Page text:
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Southern Sin: True Stories of the Sultry South and Women Behaving Badly Paperback – March 18, 2014
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Attach the word sin to any other region of the country—Pacific Northwest, Midwest, heck, even the Mid-Atlantic—and it not only sounds wrong, it comes off as downright silly. But the South? Ah, now there’s a match made in heaven. What’s even more divine is that the sinners are all women: good ol’ gals and Victorian renegades, sullen students and sultry soccer moms who suffer from an excess of emotion, a surfeit of sensuality. Gutkind (You Can’t Make This Stuff Up, 2012) and Fennelly (Unmentionables, 2008) collect the works of 23 observant writers who catch obliging women in the act of doing outrageous things that run the gamut from slightly inappropriate to almost evil and somehow leave them feeling just right. When they trade their comfort zone for a danger zone, it’s not that they’re looking for love in all the wrong places; sometimes some good old sex will do. In each of these true stories, the search for identity and acceptance, attention and excitement manifests itself in myriad ways, but always with the heart of Dixie at its core. --Carol Haggas
People say that God listens most to the prayers of a hard sinner and Southerners do everything hard: love, fight, pray, drink, and live. There’s nobody I’d rather have on my side than a sultry, sinning, Southern woman. Read this book and you’ll understand why.” —Chris Offutt, author of Kentucky Straight
This delicious collection slyly moves between dramatic transgressions—slicing your lover’s throat or refusing to aid a woman who may just have been assaulted—and small transgressions—slapping your Mama on the face, shoplifting cheap bras at the mall, poking through your mentor’s trash to discover the twirls of dental floss before fondling her shower gel, insisting that a vibrator adverse lesbian try one—never missing a beat, as author after author confesses, brags, tells, a story of a woman dancing with the devil—all alone or in raggedy company. Over and over again the heroines of these true histories discover being wildly lost often leads to being self-found. Southern Sin is a significant addition to liberation literature that transcends regionalism even as it celebrates it. At the center of this project is a breaking and re-making of the American Puritan concept of the power of confession.”
—Alice Randall, author of The Wind Done Gone
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Top Customer Reviews
Anthologies often bring a shudder due to the inconsistency of their stories. After all, even if one writes on the same topic as others, that does not mean that one's writing is as good - or as bad - as the next writer's. Anthologies are notoriously tricky to compile and to read. There are always weak stories that don't hold their weight, there are always pieces that are the proverbial weak link. BUT, not in SOUTHERN SIN. The first and best compliment to the book is that the editors really sought out very good writing, and with a couple of possible exceptions, the stories move smoothly, one into another, allowing the reader to sometimes forget that this is, indeed, an anthology, and that twenty-six writers contributed to it. Or, the continuity and smoothness could also be credited to the editing . . .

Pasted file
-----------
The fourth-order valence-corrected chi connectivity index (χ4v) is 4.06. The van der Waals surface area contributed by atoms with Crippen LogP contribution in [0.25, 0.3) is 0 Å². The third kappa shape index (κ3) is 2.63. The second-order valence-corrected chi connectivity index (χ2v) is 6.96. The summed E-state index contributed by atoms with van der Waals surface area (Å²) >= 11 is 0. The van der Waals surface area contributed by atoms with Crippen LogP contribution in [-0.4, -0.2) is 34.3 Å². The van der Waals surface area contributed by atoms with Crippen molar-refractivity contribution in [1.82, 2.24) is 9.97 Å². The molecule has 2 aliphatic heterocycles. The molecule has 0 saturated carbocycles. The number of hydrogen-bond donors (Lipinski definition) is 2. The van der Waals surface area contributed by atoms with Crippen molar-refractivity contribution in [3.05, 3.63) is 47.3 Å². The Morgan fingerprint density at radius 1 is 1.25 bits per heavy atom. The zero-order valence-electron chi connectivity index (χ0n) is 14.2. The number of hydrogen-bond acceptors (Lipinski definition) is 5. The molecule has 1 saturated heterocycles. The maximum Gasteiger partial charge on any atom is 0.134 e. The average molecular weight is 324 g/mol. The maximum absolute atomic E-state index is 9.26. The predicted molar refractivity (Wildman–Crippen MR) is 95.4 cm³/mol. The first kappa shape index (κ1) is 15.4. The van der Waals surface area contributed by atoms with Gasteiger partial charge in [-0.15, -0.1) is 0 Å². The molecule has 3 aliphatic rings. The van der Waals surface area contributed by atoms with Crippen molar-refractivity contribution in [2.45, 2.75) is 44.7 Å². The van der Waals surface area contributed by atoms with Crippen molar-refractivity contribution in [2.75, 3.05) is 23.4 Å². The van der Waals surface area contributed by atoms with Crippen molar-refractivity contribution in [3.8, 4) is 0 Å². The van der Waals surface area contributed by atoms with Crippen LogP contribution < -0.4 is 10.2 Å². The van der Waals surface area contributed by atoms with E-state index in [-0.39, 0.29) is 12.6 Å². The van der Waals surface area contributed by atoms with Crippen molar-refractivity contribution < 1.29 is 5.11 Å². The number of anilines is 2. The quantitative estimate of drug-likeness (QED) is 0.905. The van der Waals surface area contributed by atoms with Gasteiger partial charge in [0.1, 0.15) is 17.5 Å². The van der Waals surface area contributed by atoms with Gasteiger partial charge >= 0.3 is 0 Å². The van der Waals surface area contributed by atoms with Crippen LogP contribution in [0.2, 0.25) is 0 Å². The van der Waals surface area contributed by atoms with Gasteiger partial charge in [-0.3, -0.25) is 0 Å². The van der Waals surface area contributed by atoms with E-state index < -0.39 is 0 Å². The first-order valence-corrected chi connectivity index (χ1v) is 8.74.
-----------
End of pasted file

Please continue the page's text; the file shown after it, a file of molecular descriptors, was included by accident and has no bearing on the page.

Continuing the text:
Some writers chose to write essays on historical happenings or "sinful" women from the past in the American South. Louella Bryant introduces us to a female bootlegger and Sonja Livingston chooses to tell us about Fred and Allie, real women in long-ago Memphis. These pieces are informative, well-presented, and make us curious to know more about these individuals who lived in times other than ours. Other writers write about - themselves. Nothing new there, but perhaps the way they create their story is more novel; nothing tells more about an individual than his or her response to the word "sin."
To Adriana Paramo, lusting after a man not her husband because she loves the way he speaks Spanish is a sin. To the reader, this may well be one of the most appealing and poetic stories in the collection. To Mendy Knott, unbeknowingly taking her elderly parents to a lesbian film with lots of sex scenes is a project for writing about sin. One never knows what another is thinking: Sheryl St. Germain writes about vaginal atrophy.
There are writers in the anthology who verge on noir. Look for Molly Langmuir's "What Was Left" as an example. There are writers who deal with sin through humor. Check out Katie Burgess's very funny "Rahab's Thread." There's something for everyone here in the sultry south. Southern staples such as bootlegging, wedding planning, and Baptist churches make their appearance but so do a lot of other, unexpected themes.
Good job, Gutkind and Fennelly. Good editing. Great editing, actually. And the writers? Well, when one looks over the brief bios at the end of the book, it is obvious that these scribes are a well-educated bunch - PhDs and MFAs are peppered throughout the credits. Many of the contributors teach at or run creative writing programs at universities. For good writing, good entertainment, and a few thoughts on the vagaries of sin, pick up a copy of SOUTHERN SIN.